Sometimes when we hear some famous person’s name, we immediately link that person with some event in history. Abraham Lincoln and the Civil War. Christopher Columbus and the year 1492. Karl Marx with the age of Communism. But what if one person was linked—almost physically linked—with the fortunes and events of a single nation? That’s the idea explored in Salman Rushdie’s 1981 book Midnight’s Children.
The book’s core chronology follows Saleem Sinai, born at the stroke of midnight on August 15, 1947, the exact moment when the nation of India gains its colonial independence from the British. From that point, the story, narrated by Saleem, provides an autobiographical sketch of his life, regularly linking events and feelings of his own experience with the larger events and feelings occurring nationally within India, Pakistan, and later, Bangladesh. The story concludes in the late 1970s with Saleem unsure if he will live to see his—and by extension, India’s—next birthday.
Saleem isn’t the only Midnight Child. In the book’s universe, the 1,001 native children born during the first hour of India’s independence are linked, to some extent, with the complexities of the nation’s political, religious, cultural, geographical, and historical reality. But Saleem, born exactly at the moment that India was freed from its prior colonial bonds, becomes newly bound to the nation in a way that links him as prime among all the children of midnight.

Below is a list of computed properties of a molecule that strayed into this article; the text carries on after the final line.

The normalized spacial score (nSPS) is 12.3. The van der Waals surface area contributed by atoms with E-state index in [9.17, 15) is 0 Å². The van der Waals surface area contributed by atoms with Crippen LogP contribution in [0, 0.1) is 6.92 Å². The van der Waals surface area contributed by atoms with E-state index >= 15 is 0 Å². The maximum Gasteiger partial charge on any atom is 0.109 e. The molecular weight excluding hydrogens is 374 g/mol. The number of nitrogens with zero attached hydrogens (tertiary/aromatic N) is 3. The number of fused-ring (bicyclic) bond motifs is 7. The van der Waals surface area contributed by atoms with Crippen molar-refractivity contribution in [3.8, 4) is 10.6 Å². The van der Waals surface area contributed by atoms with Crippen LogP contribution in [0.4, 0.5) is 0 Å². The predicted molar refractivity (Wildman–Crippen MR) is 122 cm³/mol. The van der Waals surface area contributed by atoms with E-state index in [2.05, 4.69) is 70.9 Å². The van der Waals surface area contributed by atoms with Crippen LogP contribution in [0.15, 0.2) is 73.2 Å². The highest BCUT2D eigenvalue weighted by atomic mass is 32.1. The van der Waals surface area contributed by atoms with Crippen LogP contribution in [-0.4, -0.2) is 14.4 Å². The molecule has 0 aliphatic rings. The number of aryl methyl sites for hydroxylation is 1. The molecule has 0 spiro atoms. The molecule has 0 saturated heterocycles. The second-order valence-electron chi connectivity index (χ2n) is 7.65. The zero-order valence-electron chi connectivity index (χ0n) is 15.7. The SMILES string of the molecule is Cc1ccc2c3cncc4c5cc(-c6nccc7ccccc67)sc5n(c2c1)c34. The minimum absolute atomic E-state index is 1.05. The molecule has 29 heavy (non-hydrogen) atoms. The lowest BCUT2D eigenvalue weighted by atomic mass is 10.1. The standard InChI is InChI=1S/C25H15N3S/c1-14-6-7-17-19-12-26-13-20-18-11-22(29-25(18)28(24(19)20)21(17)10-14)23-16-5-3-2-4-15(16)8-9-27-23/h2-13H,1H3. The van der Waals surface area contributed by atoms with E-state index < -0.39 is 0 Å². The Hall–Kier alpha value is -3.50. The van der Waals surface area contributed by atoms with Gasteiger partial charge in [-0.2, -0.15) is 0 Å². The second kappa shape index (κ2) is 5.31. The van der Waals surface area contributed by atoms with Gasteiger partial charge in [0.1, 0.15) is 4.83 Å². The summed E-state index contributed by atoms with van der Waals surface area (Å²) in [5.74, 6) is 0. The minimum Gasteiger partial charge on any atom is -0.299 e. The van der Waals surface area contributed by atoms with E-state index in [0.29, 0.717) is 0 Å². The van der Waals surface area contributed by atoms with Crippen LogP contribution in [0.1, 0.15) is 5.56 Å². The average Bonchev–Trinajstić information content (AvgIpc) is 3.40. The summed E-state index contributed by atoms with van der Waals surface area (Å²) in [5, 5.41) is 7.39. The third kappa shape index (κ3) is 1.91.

Midnight’s Children is a fascinating book for what it is. Saleem is more than just a statistical aggregate of Indians. Saleem is India—and his sister just happens to be Pakistan. It is an interesting premise, but for readers not raised in that part of the world, the link between India and one of its citizens is a bit of a stretch. Rushdie goes to great lengths to ensure that the protagonist’s life ties in with all major events in the history of modern India—and it shows. Some of the things that happen to Saleem are so contrived that it reduces the story to some low-grade work of science fiction. While the story does introduce readers to the nations on the Indian subcontinent, it does so in a way that is as complex and hard to deal with as the conflicts between the nations themselves.
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